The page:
Criticized for secrecy, parole board to give crime victims a say

By Alan Judd

The Atlanta Journal-Constitution

Published Dec. 3, 2014

Georgia’s parole board, criticized for secretly pardoning violent criminals and sex offenders, adopted major policy changes Tuesday, inviting unprecedented scrutiny of at least some of its operations.

Beginning next month, the State Board of Pardons and Paroles will notify crime victims and prosecutors when a sex offender or other violent felon applies for a pardon, including those restoring the right to possess firearms. For decades, the agency has kept the existence of such applications confidential, and prosecutors and victims could not learn about pardons until after the fact. From now on, they’ll be offered a chance to weigh in before the board acts.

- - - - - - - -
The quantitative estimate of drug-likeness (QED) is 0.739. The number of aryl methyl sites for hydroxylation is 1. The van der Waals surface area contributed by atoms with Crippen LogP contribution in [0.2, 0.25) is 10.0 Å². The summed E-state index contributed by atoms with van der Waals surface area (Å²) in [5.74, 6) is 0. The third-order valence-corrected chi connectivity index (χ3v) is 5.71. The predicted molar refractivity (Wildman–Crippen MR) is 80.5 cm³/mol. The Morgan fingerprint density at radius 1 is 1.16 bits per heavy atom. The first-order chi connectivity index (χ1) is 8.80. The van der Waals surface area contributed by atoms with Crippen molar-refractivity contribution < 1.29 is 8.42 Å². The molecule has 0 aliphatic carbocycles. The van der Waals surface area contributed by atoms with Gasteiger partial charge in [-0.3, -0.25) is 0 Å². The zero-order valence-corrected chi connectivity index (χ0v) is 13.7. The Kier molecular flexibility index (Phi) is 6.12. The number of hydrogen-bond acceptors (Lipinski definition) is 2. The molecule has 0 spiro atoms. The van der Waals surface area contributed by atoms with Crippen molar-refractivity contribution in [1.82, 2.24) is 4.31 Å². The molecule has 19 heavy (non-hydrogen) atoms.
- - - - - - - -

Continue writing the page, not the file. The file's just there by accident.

The parole board also decided Tuesday to impose new restrictions on pardon applications from registered sex offenders. The board historically has considered pardon requests only if sex offenders have been out of prison or off probation for at least five years. Tuesday’s vote extended the waiting period to 10 years.

These changes take effect in 30 days, barring a legal challenge. The General Assembly is likely to consider more changes when it convenes next month.

The board acted after months of critical examinations, including a series of investigative articles in The Atlanta Journal-Constitution.

Story continues here.

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